5.     Characters in costume at Disneyland. Unless they’re dressed as princesses, they’re really not allowed to talk to you, but they feel totally comfortable rubbing your back or squeezing your neck or following you around with lollipops while you’re innocently trying to hit up the buffet breakfast. But all they can do when you confront them is shrug and try to hug you. I call shenanigans on that. It's just grab-assing while dressed like a squirrel. Shudder.
6.     Teddy Ruxpin: here was a teddy bear that talked to you and actually moved its mouth. I knew how it worked, because my sister had one and I was madly jealous and played with it all the time behind her back. It was just a cassette tape shoved in behind his vest (a creepy detail in and of itself). But that didn’t explain his random mouth movements that were unaccompanied by any vocalization. Or why he could still move when his batteries were dead...
One of Ouisa's many animatronic toys. She also had Go-Go My Walking Pup.
7.     Chuck-e-Cheeze. This place used to be called Showbiz Pizza (“Where a kid can be a kid!”) and my well-meaning Aunt Kris took me there when I was a young thing. All I remember was that as we ate our pizza in a booth, I grew increasingly fearful that an enormous bear or mouse or kangaroo was going to come sauntering up to our table. I was so convinced, that I could have sworn the floors were shaking and pounding with the footfalls of said animal, like they would in an earthquake. That may have been the only time in my entire life that I wasn’t completely immersed in devouring a pizza.
8.     Team mascots. Usually birds or tigers or bears. See number 5.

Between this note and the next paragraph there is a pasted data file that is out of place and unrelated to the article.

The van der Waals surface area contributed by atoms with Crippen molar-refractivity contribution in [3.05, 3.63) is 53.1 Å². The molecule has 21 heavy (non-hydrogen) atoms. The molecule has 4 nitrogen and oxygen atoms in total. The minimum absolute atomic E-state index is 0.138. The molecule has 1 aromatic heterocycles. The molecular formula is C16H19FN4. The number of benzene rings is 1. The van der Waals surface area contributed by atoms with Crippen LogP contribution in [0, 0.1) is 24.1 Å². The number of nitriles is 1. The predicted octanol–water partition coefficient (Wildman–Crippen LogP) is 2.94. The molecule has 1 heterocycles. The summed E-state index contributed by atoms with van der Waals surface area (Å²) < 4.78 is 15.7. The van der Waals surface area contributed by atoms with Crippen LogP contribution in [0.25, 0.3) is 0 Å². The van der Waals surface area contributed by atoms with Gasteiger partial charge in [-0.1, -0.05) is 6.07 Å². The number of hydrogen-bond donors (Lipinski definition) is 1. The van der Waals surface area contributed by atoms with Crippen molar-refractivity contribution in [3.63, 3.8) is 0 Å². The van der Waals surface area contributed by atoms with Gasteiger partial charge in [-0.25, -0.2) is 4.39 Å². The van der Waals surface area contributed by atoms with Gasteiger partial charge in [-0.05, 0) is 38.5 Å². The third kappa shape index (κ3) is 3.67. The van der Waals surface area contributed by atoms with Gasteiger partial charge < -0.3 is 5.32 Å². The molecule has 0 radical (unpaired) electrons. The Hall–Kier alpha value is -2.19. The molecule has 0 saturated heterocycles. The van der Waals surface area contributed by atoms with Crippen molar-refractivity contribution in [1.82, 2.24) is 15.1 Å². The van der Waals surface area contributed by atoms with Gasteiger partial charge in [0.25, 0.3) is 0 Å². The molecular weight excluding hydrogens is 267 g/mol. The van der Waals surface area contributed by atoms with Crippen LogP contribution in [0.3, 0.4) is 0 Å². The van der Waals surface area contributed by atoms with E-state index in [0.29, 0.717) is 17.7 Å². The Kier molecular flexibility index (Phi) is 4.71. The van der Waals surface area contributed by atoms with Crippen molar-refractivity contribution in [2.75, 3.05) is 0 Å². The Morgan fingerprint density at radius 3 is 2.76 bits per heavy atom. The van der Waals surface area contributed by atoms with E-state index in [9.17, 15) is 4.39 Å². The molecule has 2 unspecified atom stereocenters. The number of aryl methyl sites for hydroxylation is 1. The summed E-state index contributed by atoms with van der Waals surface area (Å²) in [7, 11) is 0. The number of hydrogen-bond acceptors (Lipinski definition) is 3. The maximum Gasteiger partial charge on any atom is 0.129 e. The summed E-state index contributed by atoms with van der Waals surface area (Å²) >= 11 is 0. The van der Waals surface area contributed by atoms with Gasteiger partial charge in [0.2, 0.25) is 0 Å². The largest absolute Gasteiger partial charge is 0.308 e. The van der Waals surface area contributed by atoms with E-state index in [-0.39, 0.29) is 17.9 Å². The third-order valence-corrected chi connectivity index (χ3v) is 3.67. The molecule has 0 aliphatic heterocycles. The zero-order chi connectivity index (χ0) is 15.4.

9.     Silly putty. A toy a lot like vomit. But unlike vomit, you can’t clean it up and you don’t feel better after you’ve done it.
10. Mall Santa Clauses. See numbers 5 and 8.
Perhaps the source of some of my neuroses: the back of the photo reads "Lacey and Billy Bear, 1983" in an adult's horrific penmanship or that of a very advanced 6-year-old. Notice how he's staring at me. And how I'm sleeping in a closet.
   So, I’ve had my vampire fang imprints for a good week now, and they aren’t getting better despite my liberal application of Neosporin and my near-constant scratching. Are vampire bites itchy? Because these itch like hell. To be honest, I wouldn’t care too much if I became a vampire. It would allow me a lot more time to figure out my life. And I enjoy the nighttime and darkness in general. I’m not a huge fan of blood, but I suppose that will change when and if it has to. And there’s always the chance for major stardom in the film industry, which is really loving our kind right now. And if everyone I love dies before me, I know I can just spray a little holy water on myself and end it all. 
*Rocky Horror Picture Show (Richard O'Brien, 1975). Words uttered by Tim Curry as Dr. Frank-n-Furter, a Scientist. A film that made truly heinous things wonderful and vice-verse. (This is sure to be the subject of its own post one day.)